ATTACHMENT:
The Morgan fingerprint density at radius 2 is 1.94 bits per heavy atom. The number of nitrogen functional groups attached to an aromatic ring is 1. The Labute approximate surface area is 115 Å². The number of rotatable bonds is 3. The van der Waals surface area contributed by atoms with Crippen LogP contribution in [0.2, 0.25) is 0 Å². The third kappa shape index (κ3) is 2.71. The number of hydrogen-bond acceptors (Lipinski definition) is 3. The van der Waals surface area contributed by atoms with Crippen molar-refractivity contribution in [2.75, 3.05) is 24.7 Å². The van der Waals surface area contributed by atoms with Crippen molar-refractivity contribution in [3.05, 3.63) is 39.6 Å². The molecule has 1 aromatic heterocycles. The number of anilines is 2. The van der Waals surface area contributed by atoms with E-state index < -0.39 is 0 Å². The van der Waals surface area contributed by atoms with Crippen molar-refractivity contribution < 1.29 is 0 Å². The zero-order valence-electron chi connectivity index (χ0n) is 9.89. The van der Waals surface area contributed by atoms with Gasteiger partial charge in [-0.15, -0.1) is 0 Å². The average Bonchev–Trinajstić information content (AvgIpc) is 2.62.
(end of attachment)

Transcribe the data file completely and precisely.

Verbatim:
The Morgan fingerprint density at radius 2 is 1.94 bits per heavy atom. The number of nitrogen functional groups attached to an aromatic ring is 1. The Labute approximate surface area is 115 Å². The number of rotatable bonds is 3. The van der Waals surface area contributed by atoms with Crippen LogP contribution in [0.2, 0.25) is 0 Å². The third kappa shape index (κ3) is 2.71. The number of hydrogen-bond acceptors (Lipinski definition) is 3. The van der Waals surface area contributed by atoms with Crippen molar-refractivity contribution in [2.75, 3.05) is 24.7 Å². The van der Waals surface area contributed by atoms with Crippen molar-refractivity contribution in [3.05, 3.63) is 39.6 Å². The molecule has 1 aromatic heterocycles. The number of anilines is 2. The van der Waals surface area contributed by atoms with E-state index < -0.39 is 0 Å². The van der Waals surface area contributed by atoms with Crippen molar-refractivity contribution < 1.29 is 0 Å². The zero-order valence-electron chi connectivity index (χ0n) is 9.89. The van der Waals surface area contributed by atoms with Gasteiger partial charge in [-0.15, -0.1) is 0 Å². The average Bonchev–Trinajstić information content (AvgIpc) is 2.62.